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Walt Peregoy - My Fellow Imagineers - Tom Gilleon - American Western Art

Walt’s legendary passion finds its way into every painting, background, design, and illustration.  He approaches his work with an undeniable zest that grabs the viewer’s attention and holds it in total fascination.  Bold, curious, energetic, Walt is the consummate fine artist who understands the nature of visual images and commits to telling story that creates drama tension, mystery, or humor in the work.  Walt will tell you that there is no line between his art and illustration because it is all fine art. My guess is that Michelangelo, fifteenth century Italian Renaissance painter, sculptor, poet, architect, engineer and perhaps the original Imagineer would have made the same assertion about his illustrations on the ceiling of the Sistine Chapel. And, Walt has said that he believes that Michelangelo would have given his “eye teeth” to have been a part of the greatest 20 Century art form, animation, and had the opportunity to animate the art on ceiling of the Sistine Chapel. He will also tell you that the blank piece of paper is the greatest opportunity an artist has and this is evident in all of Walt’s work.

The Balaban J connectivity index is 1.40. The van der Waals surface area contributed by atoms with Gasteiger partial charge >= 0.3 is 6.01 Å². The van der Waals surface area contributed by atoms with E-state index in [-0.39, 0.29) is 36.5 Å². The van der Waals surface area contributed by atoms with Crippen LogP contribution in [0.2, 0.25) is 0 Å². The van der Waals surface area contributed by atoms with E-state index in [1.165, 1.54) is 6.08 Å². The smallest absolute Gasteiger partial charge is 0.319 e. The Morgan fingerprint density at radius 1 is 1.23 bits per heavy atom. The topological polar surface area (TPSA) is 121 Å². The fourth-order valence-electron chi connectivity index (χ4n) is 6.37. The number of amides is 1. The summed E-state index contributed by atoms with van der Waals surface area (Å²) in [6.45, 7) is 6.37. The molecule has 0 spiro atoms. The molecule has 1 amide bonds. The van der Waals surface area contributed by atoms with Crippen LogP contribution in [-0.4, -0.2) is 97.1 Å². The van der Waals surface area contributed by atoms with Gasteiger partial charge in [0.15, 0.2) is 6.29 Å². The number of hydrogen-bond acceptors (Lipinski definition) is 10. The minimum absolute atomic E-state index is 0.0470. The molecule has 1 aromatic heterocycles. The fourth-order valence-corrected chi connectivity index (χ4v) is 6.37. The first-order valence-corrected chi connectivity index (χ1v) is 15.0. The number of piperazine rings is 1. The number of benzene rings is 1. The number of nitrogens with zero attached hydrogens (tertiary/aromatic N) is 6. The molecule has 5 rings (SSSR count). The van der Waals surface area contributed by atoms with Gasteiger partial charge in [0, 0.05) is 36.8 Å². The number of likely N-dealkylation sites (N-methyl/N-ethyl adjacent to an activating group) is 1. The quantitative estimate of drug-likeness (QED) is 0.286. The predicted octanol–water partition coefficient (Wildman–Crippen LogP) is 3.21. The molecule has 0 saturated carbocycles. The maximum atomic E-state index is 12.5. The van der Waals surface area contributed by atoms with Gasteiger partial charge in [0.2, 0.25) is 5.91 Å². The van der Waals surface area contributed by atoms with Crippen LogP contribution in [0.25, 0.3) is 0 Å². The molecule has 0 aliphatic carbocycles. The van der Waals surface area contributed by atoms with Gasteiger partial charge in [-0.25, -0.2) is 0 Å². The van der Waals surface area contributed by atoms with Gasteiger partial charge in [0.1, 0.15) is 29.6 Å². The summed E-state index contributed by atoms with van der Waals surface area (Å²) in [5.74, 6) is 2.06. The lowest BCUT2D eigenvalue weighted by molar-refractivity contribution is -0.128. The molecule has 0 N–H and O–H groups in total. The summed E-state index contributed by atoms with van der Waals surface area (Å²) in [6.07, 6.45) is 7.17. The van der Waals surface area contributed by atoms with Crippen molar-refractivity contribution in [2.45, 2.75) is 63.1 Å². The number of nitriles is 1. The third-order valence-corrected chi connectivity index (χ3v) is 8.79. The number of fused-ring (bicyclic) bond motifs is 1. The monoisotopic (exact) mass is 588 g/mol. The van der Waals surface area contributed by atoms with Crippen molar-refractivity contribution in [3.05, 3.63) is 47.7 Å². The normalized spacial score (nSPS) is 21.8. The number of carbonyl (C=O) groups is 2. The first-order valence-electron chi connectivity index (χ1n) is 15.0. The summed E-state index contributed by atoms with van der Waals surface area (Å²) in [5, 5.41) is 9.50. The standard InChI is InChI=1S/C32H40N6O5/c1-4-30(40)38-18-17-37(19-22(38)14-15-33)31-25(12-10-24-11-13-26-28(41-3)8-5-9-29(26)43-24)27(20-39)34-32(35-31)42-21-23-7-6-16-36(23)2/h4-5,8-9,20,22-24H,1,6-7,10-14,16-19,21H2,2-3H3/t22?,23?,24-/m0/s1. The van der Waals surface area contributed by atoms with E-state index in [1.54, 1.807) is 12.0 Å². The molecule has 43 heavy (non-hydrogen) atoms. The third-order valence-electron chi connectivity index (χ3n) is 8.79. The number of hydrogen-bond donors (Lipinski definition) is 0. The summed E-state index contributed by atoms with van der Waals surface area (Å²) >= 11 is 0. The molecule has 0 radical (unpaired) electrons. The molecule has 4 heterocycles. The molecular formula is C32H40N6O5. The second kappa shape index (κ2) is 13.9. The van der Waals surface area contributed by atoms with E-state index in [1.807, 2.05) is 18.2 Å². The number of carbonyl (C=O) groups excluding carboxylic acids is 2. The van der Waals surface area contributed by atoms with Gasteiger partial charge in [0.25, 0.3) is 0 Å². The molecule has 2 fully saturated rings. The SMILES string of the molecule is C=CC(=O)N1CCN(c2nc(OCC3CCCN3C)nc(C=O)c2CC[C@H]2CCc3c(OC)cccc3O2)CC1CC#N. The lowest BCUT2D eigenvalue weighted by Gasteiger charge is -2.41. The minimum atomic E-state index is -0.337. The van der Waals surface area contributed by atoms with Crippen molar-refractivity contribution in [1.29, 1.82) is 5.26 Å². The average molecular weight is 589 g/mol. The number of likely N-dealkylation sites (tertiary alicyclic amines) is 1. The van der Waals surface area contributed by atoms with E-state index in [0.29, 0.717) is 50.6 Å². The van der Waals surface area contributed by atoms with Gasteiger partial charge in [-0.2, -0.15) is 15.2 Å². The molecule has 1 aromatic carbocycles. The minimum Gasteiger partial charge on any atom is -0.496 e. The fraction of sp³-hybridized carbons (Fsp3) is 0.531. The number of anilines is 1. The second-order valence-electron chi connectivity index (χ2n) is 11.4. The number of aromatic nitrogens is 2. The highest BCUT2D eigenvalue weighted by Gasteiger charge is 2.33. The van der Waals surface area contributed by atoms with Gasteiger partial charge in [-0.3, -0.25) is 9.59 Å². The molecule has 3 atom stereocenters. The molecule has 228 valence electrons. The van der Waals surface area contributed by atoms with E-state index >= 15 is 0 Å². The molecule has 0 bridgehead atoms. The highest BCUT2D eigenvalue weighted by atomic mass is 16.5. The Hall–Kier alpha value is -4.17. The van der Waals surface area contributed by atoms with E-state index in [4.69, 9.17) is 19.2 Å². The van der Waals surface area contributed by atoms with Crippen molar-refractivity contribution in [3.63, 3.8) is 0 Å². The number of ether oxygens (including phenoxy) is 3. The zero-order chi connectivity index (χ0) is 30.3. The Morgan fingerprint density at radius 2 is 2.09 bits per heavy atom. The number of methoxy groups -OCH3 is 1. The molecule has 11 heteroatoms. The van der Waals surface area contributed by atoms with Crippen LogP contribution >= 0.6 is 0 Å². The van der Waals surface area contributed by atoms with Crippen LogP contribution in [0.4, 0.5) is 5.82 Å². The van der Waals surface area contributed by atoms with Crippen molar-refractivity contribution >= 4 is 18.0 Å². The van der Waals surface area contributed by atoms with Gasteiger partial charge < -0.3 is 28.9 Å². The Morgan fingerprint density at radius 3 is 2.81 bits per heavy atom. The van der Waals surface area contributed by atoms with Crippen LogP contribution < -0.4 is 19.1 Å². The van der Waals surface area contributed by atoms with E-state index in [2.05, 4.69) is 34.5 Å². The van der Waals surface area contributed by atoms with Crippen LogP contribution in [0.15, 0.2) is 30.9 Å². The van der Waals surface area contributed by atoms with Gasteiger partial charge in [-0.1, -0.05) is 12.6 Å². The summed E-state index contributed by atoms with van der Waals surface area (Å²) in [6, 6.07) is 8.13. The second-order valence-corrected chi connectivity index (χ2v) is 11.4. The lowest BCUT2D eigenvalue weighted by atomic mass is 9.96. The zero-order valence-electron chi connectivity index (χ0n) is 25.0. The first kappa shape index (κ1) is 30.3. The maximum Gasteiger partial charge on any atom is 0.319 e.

Walt made an enormous color styling contribution to Disney animation films including 101 Dalmatians plus his exceptional work on Paul Bunyan and Chanticleer. Every background that he did for 101 Dalmatians is an abstract fine art painting and each one deserves to be in a frame on a museum wall. These abstract paintings rank with the very best in the fine arts world and yet they are used in a realistic way. What makes this work an abstract is that the shapes are distinctive but not realistic images and Walt allows our imagination to fill in the details.  The painting of the trees in the park are not realistic. They are shapes suggesting trees and you know from looking at them that they are deciduous trees that will loose their leaves even though you don’t see the limbs or twigs.  From their shapes, you can even tell that the time of year is fall and even though these are abstract shapes, they carry story information and have a personality of their own. The same is true of the film’s cityscapes.  The buildings are simple shapes but by varying their sizes and using light and dark areas you know that you are in a dense city and you even get a feeling that it is old English architecture even though no details are used. Walt’s mural work for the Land Pavilion also exemplifies his use of abstraction.  The mural is one long painting consisting of many smaller ones with each section standing on its own as a painting and yet they link beautifully as a mural. Walt is quick to point out that there is no line between his fine art and illustration, and ironically Walt’s work is all about artistic line.  His line drawings are the foundation of all of his work, once in place all the artistic elements surround the line bringing the image to life.  His use of line is similar to the armature that the sculptor builds of wood and wire to support the sculpture or you might think of it as the storyteller who takes a line or theme of a story and builds the details around it.